Photographing Motion Outdoor, with Joe McNally

This class is all about different ways of capturing motion with a still camera.

Join Joe McNally for a day of on-location shooting as he demonstrates different techniques for showing the world in motion. From capturing a moving cyclist on a wooded trail to showing the motion of flowing fabric and hair to creating a complex scene with a moving ambulance, Joe steps you through the process of pulling all of the pieces together and then modifying them on the fly to meet real world conditions. Every shoot has its challenges and you get a front row seat watching a master draw on years of experience to make the adjustments needed to get the shot.

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Course Lessons:

Lesson 1: Panning with Strobe: Part 1 (Duration 11:11)

Join Joe on location at a bike trail as he introduces the class and then jumps right into demonstrating a panning technique with strobe for showing motion.

Lesson 2: Panning with Strobe: Part 2 (Duration 16:29)

Learning from previous attempts Joe makes a few modifications to improve the shot.

Lesson 3: Remote Mounting the Camera: Part 1 (Duration 05:20)

For this scenario the camera is mounted on the bike and then remotely operated by Joe via radio trigger.

Lesson 4: Remote Mounting the Camera: Part 2 (Duration 06:07)

With the camera mounted Joe makes some additional adjustments for exposure and focus in similar conditions to when the rider is on the trail.

Lesson 5: Remote Mounting the Camera: Part 3 (Duration 07:22)

Time to hit the trail and take some shots in motion. Additional adjustments will need to be made based on the real conditions.

Lesson 6: Capturing Fabric Movement: Part 1 (Duration 06:00)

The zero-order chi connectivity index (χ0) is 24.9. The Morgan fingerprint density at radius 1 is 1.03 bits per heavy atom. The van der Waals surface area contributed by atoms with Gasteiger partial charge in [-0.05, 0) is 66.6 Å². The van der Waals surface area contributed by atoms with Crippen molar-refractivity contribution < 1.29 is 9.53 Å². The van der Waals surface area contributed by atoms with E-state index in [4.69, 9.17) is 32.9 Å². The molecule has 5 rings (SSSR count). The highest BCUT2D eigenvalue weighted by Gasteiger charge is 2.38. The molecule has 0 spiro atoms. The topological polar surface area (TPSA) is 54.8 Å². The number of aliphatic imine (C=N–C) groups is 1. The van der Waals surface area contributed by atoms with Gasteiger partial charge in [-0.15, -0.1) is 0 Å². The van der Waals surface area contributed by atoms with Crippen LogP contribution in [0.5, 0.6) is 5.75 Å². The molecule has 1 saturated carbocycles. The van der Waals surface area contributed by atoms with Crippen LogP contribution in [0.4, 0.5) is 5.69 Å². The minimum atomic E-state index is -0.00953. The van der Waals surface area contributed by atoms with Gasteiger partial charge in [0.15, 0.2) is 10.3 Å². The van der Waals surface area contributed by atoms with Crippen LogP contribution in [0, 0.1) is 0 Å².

Revisiting an old location from a previous class, Joe adds elements of motion through a wind machine blowing on a model's clothing and hair.

Lesson 7: Capturing Fabric Movement: Part 2 (Duration 07:00)

As the shoot evolves Joe reduces the shutter speed to introduce more blur.

Lesson 8: Vehicles in Motion: Part 1 (Duration 06:34)

The final project involves a more complex shoot involving a moving ambulance that is lit via strobe on the inside while capturing motion on the outside.

Lesson 9: Vehicles in Motion: Part 2 (Duration 02:30)

The realities of the actual shoot always dictate modifications needed to make the shoot work. In this segment Joe looks for a better background with more ambient light.

Lesson 10: Vehicles in Motion: Part 3 (Duration 06:30)

After reviewing the shots so far the decision is made to introduce more external light to the hood of the vehicle to compensate for the lack of ambient light.

Lesson 11: Conclusion (Duration 02:45)

The shooting day has come to an end and Joe takes some time to look back at what worked, what didn't, and what was learned from the experience.

Meet Your Instructor: Joe McNally

Joe McNally is an internationally acclaimed photographer whose career has spanned 30 years and included assignments in over 50 countries. He has shot cover stories for TIME, Newsweek, Fortune, New…


  1. This is why I love watching Joe's classes - it's not perfect world's real world what do you do when your pants are on fire. I was not thinking of using light and slow shutter speeds as slow as Joe does in these I am pumped up to try them out. Thanks Joe!

  2. This is the worst class I have ever seen here. His techniques are old and he should watch Dave Black's videos and learn new things. I respect the man but if you don't evolve you will stay behind (biggest lesson learned after watching these videos)

  3. I'm curious why you did not try using rear curtain sync when shooting the bike rider in motion. Since you're using flash, wouldn't rear curtain sync create a sharper bike rider while still giving you the motion blur you were looking for? -Robby

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